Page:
I like the promise of John 4:36 because I have been mostly a seed planter, not getting to see the reaping of souls.  We seeders occasionally wonder if we are doing any good.  Someday I’ll get to know.  Someday you’ll get to know too.  In the meantime, we sow.

Friday, September 14, 2012 2 comments

Link to papers on the Joseph Smith Translation

You may have noticed that a number of my posts recently are focusing on the differences between the King James Version of the Bible and the Joseph Smith Translation in an attempt to draw out the doctrinal implications and significance of the JST for us. 

In connection with that, I just wanted to let you know that the BYU Religious Studies Center's webpage has, in their online publications, the text of the book The Joseph Smith Translation: The Restoration of Plain and Precious Things, a collection of papers presented at a symposium on various aspects of the JST back in 1984.  I am linking to that page for you.  You will notice in the left sidebar are listed the chapters of the book that link to the text, so you can read it online.  I've browsed a few chapters that looked especially interested to me and I found them quite good.  I hope you enjoy it as much as I have so far.

Strive to enter the gate

 23 Then said one unto him, Lord, are there few that be saved? And he said unto them,
 24 ¶Strive to enter in at the strait gate: for many, I say unto you, will seek to enter in, and shall not be able.  (Luke 13:23-24)
I stumbled across this verse in my study and I noticed there seemed to be a difference between “strive” and “seek.”  There has to be, otherwise a striver entering the gate would do no better than a seeker, who might not make it in.  To me, one who strives is a warrior, whereas one who seeks is only a searcher.  A searcher may be turned away by opposition, but a warrior will grapple with opposition to accomplish the objective.  The warrior is trained for that fight, but a searcher isn’t.  A searcher doesn’t necessarily know where to go, but a warrior knows where to go (having been previously instructed) and does what it takes to get there.

What is the strait gate?  When I think of the strait gate, I automatically think of baptism, but then I also remember that the gate is the way to eternal life, and Christ says He is the gate, so we have to follow His example, believe in Him, repent to become pure like Him, and do what He did (baptism and more).  Sure, we have to search out knowledge of how to do that and perfect our efforts, but mostly we will be battling to accomplish the objective of entering the strait gate.  We will battle every day against the world and against our natural man.  Sometimes the battle will be less obvious, and sometimes the battle will be just to maintain our consistent efforts.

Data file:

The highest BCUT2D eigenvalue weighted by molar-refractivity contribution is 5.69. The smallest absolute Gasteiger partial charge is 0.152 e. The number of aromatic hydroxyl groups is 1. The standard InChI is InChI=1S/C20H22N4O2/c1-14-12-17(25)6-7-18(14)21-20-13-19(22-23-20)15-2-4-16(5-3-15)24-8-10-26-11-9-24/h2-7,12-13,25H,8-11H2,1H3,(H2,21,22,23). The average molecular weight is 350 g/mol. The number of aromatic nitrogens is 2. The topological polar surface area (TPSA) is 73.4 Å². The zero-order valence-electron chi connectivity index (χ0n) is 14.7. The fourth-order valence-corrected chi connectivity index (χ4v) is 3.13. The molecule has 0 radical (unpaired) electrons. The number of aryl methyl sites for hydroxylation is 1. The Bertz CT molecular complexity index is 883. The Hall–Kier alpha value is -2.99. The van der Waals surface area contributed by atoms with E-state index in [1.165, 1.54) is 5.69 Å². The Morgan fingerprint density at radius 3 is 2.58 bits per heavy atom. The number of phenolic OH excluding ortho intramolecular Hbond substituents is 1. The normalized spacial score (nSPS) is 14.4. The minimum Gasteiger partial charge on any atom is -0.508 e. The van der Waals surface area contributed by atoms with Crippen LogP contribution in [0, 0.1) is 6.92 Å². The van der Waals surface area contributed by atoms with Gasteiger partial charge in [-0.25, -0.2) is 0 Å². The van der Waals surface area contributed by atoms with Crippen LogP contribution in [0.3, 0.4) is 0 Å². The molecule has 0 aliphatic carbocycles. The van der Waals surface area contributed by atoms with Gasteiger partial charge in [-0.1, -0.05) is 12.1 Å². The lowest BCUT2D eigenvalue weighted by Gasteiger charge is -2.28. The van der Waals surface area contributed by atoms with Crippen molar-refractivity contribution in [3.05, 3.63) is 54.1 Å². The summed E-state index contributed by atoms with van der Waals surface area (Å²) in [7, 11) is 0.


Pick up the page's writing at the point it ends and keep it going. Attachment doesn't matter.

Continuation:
I have to fight to show greater charity, to subdue my occasional rebellious impulses against duty, to squelch impatience that would lead to rudeness, to keep from wasting my time, to keep from getting frustrated at myself when I don’t progress as fast as I think I should, and more.  Sometimes I have to fight myself to do my calling and my visiting teaching.  (Yes, I love it when I’m in the middle of it, but occasionally I have to fight to get myself to plan and prepare for the calling or to make the calls to set up visiting appointments.)  I have to fight to humble myself to repent.  And I love variety so much that I have to fight to be consistent. 

The above verses almost have a tone of pessimism about the number of people who will make it, but the neat thing about these verses is that they show us that Christ knows it requires a fight to enter that strait gate and He’s not hiding that important knowledge from us.  He wants us to have the most realistic view of what is required so that we don’t get discouraged and give up when we discover striving and fighting is required so much, or think that there is something wrong with us because we have to fight.  He wants us to make it and He will help us.  We will be able to look back at all the times we fought to do what’s right and we will see how He helped.

In what ways are you striving to enter the strait gate?

Wednesday, September 12, 2012 5 comments

Not every one that saith unto me, Lord, Lord

21 Not every one that saith unto me, Lord, Lord, shall enter into the kingdom of heaven; but he that doeth the will of my Father who is in heaven.
 22 Many will say to me in that day: Lord, Lord, have we not prophesied in thy name, and in thy name have cast out devils, and in thy name done many wonderful works?
 23 And then will I profess unto them: I never knew you; depart from me, ye that work iniquity. (3 Nephi 14:21-23)

This scripture can alternatively soothe and discomfit us, depending on the elements that we focus on.

Jesus uses the phrase “Lord, Lord” to encapsulate the pleas for entry into heaven by those who believe they are entitled to a place there, but who have fallen short in some important respects in a way that blindsides them at that crucial moment.

These pleaders argue their case that they deserve admittance on the grounds of:
·      Prophesying “in thy name” (bearing testimony—the testimony of Jesus is the spirit of prophesy)
·      Casting out devils “in thy name” (bringing others to repentance)
·      Doing many wonderful works “in thy name” (doing good words and even miracles)
Their argument sounds pretty convincing, yes?  That they do all these things in Christ’s name makes me think these could even be church members who have used the priesthood.